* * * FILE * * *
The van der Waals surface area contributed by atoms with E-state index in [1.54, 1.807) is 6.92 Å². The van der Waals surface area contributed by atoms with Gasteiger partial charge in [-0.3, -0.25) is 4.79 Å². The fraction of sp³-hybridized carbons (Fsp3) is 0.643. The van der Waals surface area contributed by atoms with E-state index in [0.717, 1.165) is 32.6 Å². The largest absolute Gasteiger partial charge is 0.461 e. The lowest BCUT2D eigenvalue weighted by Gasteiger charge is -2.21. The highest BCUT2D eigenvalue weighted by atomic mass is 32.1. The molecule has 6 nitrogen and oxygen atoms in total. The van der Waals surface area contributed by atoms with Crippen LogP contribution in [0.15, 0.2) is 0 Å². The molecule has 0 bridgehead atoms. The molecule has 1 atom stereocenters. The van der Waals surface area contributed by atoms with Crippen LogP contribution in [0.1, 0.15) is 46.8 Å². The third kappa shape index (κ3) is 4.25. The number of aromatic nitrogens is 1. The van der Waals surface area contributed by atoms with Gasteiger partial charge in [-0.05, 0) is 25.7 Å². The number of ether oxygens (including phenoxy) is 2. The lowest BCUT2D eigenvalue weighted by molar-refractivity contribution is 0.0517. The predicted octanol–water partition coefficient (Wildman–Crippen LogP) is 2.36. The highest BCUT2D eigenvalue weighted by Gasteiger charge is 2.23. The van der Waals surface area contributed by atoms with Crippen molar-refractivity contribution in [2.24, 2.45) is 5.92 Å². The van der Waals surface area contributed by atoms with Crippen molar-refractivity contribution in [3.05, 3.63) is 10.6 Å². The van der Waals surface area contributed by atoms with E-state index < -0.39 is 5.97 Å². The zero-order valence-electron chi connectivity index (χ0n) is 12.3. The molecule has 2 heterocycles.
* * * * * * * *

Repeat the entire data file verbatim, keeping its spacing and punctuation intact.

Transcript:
The van der Waals surface area contributed by atoms with E-state index in [1.54, 1.807) is 6.92 Å². The van der Waals surface area contributed by atoms with Gasteiger partial charge in [-0.3, -0.25) is 4.79 Å². The fraction of sp³-hybridized carbons (Fsp3) is 0.643. The van der Waals surface area contributed by atoms with E-state index in [0.717, 1.165) is 32.6 Å². The largest absolute Gasteiger partial charge is 0.461 e. The lowest BCUT2D eigenvalue weighted by Gasteiger charge is -2.21. The highest BCUT2D eigenvalue weighted by atomic mass is 32.1. The molecule has 6 nitrogen and oxygen atoms in total. The van der Waals surface area contributed by atoms with Crippen LogP contribution in [0.15, 0.2) is 0 Å². The molecule has 0 bridgehead atoms. The molecule has 1 atom stereocenters. The van der Waals surface area contributed by atoms with Crippen LogP contribution in [0.1, 0.15) is 46.8 Å². The third kappa shape index (κ3) is 4.25. The number of aromatic nitrogens is 1. The van der Waals surface area contributed by atoms with Gasteiger partial charge in [-0.05, 0) is 25.7 Å². The number of ether oxygens (including phenoxy) is 2. The lowest BCUT2D eigenvalue weighted by molar-refractivity contribution is 0.0517. The predicted octanol–water partition coefficient (Wildman–Crippen LogP) is 2.36. The highest BCUT2D eigenvalue weighted by Gasteiger charge is 2.23. The van der Waals surface area contributed by atoms with Crippen molar-refractivity contribution in [2.24, 2.45) is 5.92 Å². The van der Waals surface area contributed by atoms with Crippen molar-refractivity contribution in [3.05, 3.63) is 10.6 Å². The van der Waals surface area contributed by atoms with E-state index < -0.39 is 5.97 Å². The zero-order valence-electron chi connectivity index (χ0n) is 12.3. The molecule has 2 heterocycles.